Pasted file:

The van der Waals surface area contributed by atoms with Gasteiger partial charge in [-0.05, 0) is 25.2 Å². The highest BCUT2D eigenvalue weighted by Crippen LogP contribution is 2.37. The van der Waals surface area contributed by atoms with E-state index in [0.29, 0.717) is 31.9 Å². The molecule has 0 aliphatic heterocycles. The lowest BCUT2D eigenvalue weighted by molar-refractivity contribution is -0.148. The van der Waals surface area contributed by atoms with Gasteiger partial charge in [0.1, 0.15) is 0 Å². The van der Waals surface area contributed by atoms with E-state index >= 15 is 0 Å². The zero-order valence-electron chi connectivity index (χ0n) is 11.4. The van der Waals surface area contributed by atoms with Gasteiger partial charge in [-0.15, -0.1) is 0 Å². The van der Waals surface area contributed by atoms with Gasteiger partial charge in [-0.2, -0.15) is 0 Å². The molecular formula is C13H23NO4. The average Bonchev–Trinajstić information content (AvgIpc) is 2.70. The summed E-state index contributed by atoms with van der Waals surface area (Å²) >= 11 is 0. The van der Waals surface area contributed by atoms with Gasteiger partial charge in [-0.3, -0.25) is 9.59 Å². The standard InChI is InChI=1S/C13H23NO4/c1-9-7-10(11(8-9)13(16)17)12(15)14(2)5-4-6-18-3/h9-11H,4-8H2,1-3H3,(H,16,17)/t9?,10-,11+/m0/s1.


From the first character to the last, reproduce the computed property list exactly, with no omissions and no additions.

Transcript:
The van der Waals surface area contributed by atoms with Gasteiger partial charge in [-0.05, 0) is 25.2 Å². The highest BCUT2D eigenvalue weighted by Crippen LogP contribution is 2.37. The van der Waals surface area contributed by atoms with E-state index in [0.29, 0.717) is 31.9 Å². The molecule has 0 aliphatic heterocycles. The lowest BCUT2D eigenvalue weighted by molar-refractivity contribution is -0.148. The van der Waals surface area contributed by atoms with Gasteiger partial charge in [0.1, 0.15) is 0 Å². The van der Waals surface area contributed by atoms with E-state index >= 15 is 0 Å². The zero-order valence-electron chi connectivity index (χ0n) is 11.4. The van der Waals surface area contributed by atoms with Gasteiger partial charge in [-0.15, -0.1) is 0 Å². The van der Waals surface area contributed by atoms with Gasteiger partial charge in [-0.2, -0.15) is 0 Å². The molecular formula is C13H23NO4. The average Bonchev–Trinajstić information content (AvgIpc) is 2.70. The summed E-state index contributed by atoms with van der Waals surface area (Å²) >= 11 is 0. The van der Waals surface area contributed by atoms with Gasteiger partial charge in [-0.3, -0.25) is 9.59 Å². The standard InChI is InChI=1S/C13H23NO4/c1-9-7-10(11(8-9)13(16)17)12(15)14(2)5-4-6-18-3/h9-11H,4-8H2,1-3H3,(H,16,17)/t9?,10-,11+/m0/s1.